Duterte administration urged to protect environment by implementing Ecological Solid Waste Management Act

By Nelson Flores, Ll.B., MSCK

REPUBLIC ACT NO Ecological Solid Waste Management Act of 2000. Image © slideplayer.com

IN the lead up to World Environment Day on June 5, an environment and public health watchdog called on the sitting administration to actively enforce Republic Act 9003 (the Ecological Solid Waste Management Act) and clean up the country’s 42,044 barangays.

The EcoWaste Coalition directed its appeal to the Duterte administration for it to exert political will and enforce the 17-year old environmental law as the newly-elected Barangay and Sangguniang Kabataan leaders assumes office at the end of this month.
“The active and honest-to-goodness enforcement of R.A. 9003 and its Implementing Rules and Regulations, as well as related ordinances, hinge on the political will of local leaders to put into action the basic requirements of ecological solid waste management,” said EcoWaste Coalition National Coordinator Aileen Lucero.

At the same time, Lucero urged “our Barangay and SK leaders-elect to put the genuine implementation of R.A. 9003 at the centerpiece of their environmental and health programs, which also has the potential of creating recycling-based livelihoods and enterprises.”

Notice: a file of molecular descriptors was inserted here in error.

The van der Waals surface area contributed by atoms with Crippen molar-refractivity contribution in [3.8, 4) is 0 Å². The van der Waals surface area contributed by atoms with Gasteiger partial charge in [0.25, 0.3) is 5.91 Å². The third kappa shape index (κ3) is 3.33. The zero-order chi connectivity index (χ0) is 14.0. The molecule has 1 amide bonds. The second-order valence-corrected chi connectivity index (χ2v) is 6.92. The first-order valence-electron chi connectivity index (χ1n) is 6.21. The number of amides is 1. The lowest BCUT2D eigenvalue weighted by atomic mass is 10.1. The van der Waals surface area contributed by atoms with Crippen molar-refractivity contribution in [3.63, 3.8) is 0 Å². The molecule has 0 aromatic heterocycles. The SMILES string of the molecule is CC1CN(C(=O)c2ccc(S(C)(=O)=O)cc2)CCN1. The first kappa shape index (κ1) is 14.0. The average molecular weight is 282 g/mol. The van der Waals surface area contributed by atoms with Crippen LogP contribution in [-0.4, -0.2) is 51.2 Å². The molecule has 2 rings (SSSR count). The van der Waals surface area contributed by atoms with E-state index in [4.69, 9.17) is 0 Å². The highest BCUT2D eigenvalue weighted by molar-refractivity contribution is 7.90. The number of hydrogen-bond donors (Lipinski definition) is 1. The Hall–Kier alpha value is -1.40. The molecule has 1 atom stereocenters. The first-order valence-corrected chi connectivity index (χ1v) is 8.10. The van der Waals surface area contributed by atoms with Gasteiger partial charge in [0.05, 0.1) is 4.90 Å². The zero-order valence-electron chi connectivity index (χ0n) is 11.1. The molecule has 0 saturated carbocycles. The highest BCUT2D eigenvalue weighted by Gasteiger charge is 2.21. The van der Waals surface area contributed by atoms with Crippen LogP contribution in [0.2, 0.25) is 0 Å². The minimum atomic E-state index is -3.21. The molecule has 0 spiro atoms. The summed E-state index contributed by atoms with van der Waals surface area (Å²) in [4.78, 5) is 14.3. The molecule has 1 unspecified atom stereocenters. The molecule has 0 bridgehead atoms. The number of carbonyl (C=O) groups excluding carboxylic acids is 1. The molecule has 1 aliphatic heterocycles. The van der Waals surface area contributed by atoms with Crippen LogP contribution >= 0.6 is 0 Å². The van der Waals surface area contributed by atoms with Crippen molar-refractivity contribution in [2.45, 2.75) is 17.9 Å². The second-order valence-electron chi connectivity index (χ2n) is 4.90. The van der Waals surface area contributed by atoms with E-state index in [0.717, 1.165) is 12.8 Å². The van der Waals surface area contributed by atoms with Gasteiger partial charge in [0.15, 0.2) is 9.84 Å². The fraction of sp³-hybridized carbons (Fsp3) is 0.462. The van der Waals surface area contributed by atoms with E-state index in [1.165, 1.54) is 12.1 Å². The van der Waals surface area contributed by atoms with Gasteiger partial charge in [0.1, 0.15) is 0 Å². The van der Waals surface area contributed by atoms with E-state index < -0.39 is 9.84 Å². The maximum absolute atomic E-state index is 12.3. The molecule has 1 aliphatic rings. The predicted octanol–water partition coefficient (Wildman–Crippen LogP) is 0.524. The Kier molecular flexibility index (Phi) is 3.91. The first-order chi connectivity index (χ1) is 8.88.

“They can start by conducting a quick evaluation of existing solid waste management plans upon their assumption of office with the goal of improving waste prevention, reduction and diversion strategies, and targets with broad community participation,” she suggested.

R.A. 9003 requires a comprehensive and ecological approach to managing municipal solid waste via waste prevention, reduction, source separation, reuse, recycling and composting, excluding waste incineration.

The barangay, which is the front line of the government, is further required under R.A. 9003 to develop an ecological solid waste management program, promote waste segregation, implement a segregated collection for biodegradable and non-biodegradable discards, and set up Materials Recovery Facilities (MRFs) in every barangay or cluster of barangays.

To date, only 8,807 MRFs have been established servicing only 10,745 barangays, according to information obtained from the website of the National Solid Waste Management Commission.

(File Photo) Aileen Lucero of Ecowaste Coalition shows a bag made from recyclable material © www.untvweb.com

“Functional MRFs at the barangay level can help a lot in promoting ecological awareness and responsibility among waste generators, and in facilitating the efficient and environmentally sound sorting, processing and storage of compostable and recyclable discards such as paper, glass, plastic, metal, etc.,” Lucero said.

“Moreover, the barangay also has a crucial job in ensuring strict compliance with acts prohibited and punishable under R.A. 9003, including littering, open dumping, and open burning,” she said.

Leave a Reply

Your email address will not be published. Required fields are marked *

This site uses Akismet to reduce spam. Learn how your comment data is processed.